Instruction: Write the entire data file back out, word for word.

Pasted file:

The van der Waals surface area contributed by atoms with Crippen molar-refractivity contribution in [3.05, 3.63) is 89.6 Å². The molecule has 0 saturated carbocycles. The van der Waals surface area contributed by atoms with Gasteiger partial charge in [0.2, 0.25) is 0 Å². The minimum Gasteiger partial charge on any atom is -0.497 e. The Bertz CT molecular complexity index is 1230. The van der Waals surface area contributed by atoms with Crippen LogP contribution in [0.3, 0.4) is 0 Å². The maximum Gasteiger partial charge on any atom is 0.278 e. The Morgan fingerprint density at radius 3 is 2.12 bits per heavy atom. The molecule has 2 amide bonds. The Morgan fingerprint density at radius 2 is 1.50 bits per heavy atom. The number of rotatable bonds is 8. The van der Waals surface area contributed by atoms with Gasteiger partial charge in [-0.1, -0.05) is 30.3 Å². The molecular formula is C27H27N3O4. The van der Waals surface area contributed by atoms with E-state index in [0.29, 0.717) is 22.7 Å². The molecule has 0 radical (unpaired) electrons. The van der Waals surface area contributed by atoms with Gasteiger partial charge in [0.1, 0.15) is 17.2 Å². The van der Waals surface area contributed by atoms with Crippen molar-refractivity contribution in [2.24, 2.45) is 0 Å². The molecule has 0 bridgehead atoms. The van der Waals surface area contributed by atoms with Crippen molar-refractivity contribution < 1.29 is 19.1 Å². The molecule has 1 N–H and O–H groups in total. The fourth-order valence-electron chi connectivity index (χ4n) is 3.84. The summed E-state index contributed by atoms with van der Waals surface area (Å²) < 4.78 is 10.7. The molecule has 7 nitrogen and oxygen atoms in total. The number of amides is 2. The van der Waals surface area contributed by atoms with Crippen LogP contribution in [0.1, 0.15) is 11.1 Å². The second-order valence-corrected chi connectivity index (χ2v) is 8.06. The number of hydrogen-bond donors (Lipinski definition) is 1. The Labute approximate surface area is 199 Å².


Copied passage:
The van der Waals surface area contributed by atoms with Crippen molar-refractivity contribution in [3.05, 3.63) is 89.6 Å². The molecule has 0 saturated carbocycles. The van der Waals surface area contributed by atoms with Gasteiger partial charge in [0.2, 0.25) is 0 Å². The minimum Gasteiger partial charge on any atom is -0.497 e. The Bertz CT molecular complexity index is 1230. The van der Waals surface area contributed by atoms with Crippen LogP contribution in [0.3, 0.4) is 0 Å². The maximum Gasteiger partial charge on any atom is 0.278 e. The Morgan fingerprint density at radius 3 is 2.12 bits per heavy atom. The molecule has 2 amide bonds. The Morgan fingerprint density at radius 2 is 1.50 bits per heavy atom. The number of rotatable bonds is 8. The van der Waals surface area contributed by atoms with Gasteiger partial charge in [-0.1, -0.05) is 30.3 Å². The molecular formula is C27H27N3O4. The van der Waals surface area contributed by atoms with E-state index in [0.29, 0.717) is 22.7 Å². The molecule has 0 radical (unpaired) electrons. The van der Waals surface area contributed by atoms with Gasteiger partial charge in [0.1, 0.15) is 17.2 Å². The van der Waals surface area contributed by atoms with Crippen molar-refractivity contribution in [2.24, 2.45) is 0 Å². The molecule has 0 bridgehead atoms. The van der Waals surface area contributed by atoms with Crippen molar-refractivity contribution < 1.29 is 19.1 Å². The molecule has 1 N–H and O–H groups in total. The fourth-order valence-electron chi connectivity index (χ4n) is 3.84. The summed E-state index contributed by atoms with van der Waals surface area (Å²) < 4.78 is 10.7. The molecule has 7 nitrogen and oxygen atoms in total. The number of amides is 2. The van der Waals surface area contributed by atoms with Crippen LogP contribution in [0.1, 0.15) is 11.1 Å². The second-order valence-corrected chi connectivity index (χ2v) is 8.06. The number of hydrogen-bond donors (Lipinski definition) is 1. The Labute approximate surface area is 199 Å².